7 thoughts on “Euratex Released Position Paper on Textile and Apparel Rules of Origin in T-TIP”

  1. I think it is very interesting that there is a difference in views between Euratex and NCTO. According to the graph, Europe is still spinning fibers, but the most revenue comes from the manufacturing of made-up textile articles. Is there another lobbying firm that supports the fiber producers of Europe? Their view might not align with that of Euratex. The U.S. still has a number of yarn producers in the states, and NCTO is trying to help support them, as well as the weavers and dyers/finishers.

  2. A similarity is that the textiles industries in both areas seem to be better in lobbying and are able to define the rules of origin for their “customers” in the apparel industry.

    1. Hello Bernd, thank you for the comment. One student asked about the state of clothing manufacturing in Germany, because data shows Germany is the third largest apparel producer and exporter in EU, only after Italy and Spain. Clothing production in Germany also rose in volume by 5.3% and increased in value by 7.1% from 2013 to 2014. But we are curious what types of apparel products are made in Germany, especially given German’s high wage level? Any insights? Thank you very much!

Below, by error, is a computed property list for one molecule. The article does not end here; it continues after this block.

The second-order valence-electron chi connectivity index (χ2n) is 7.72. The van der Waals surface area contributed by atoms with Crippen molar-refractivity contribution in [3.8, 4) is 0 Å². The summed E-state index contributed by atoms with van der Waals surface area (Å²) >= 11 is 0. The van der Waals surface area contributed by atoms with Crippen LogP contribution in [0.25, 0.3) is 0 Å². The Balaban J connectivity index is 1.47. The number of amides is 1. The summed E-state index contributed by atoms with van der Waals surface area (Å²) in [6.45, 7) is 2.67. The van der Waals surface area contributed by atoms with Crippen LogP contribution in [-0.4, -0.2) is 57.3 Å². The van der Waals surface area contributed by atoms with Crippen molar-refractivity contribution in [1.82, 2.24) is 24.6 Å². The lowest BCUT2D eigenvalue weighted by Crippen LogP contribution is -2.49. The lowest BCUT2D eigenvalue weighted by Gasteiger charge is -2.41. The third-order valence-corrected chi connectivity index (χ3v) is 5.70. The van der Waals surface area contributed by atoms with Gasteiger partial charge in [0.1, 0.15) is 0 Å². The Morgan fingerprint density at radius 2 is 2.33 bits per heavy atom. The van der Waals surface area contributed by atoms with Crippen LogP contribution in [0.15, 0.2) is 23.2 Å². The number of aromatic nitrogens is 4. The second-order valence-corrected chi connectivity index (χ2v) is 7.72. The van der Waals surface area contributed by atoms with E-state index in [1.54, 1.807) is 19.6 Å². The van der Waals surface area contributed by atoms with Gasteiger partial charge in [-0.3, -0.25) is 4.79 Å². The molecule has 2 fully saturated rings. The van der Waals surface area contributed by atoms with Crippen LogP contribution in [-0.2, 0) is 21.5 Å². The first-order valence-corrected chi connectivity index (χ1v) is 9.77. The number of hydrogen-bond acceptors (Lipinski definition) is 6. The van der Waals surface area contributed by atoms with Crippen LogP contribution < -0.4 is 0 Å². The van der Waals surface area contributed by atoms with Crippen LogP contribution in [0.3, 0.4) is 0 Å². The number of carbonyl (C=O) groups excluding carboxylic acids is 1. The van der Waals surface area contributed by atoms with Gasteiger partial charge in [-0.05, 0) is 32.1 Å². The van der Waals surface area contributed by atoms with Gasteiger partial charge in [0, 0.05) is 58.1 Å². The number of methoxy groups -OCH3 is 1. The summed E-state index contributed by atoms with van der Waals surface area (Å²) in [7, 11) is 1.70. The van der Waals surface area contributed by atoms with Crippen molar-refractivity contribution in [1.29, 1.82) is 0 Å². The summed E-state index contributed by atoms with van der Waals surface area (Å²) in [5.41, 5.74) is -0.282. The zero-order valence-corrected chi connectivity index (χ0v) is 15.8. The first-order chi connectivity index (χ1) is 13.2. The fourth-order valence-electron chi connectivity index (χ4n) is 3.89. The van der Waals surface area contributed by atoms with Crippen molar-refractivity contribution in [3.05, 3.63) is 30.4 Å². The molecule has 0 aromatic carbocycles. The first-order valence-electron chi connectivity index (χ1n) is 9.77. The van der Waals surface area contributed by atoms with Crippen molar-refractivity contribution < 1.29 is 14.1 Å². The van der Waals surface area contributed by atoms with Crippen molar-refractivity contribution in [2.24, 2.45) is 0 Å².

3. The United States takes it’s T-TIPs rather seriously. Our country relies heavily on outsourced production houses to gather materials and make the products from exporting back to the U.S. What this shows is why the U.S. would prefer a T&A process that involves complete FTA region focus.

    Europe on the other hand, does not rely on the same sort of trade agreements as the U.S. What might explain this is the fact that Europe is such an interconnected region that it has less of a need for T-TIPs. They have easier access to materials, making clothing cheaper and readily available. They can source their materials from just about anywhere with no concern for a FTA.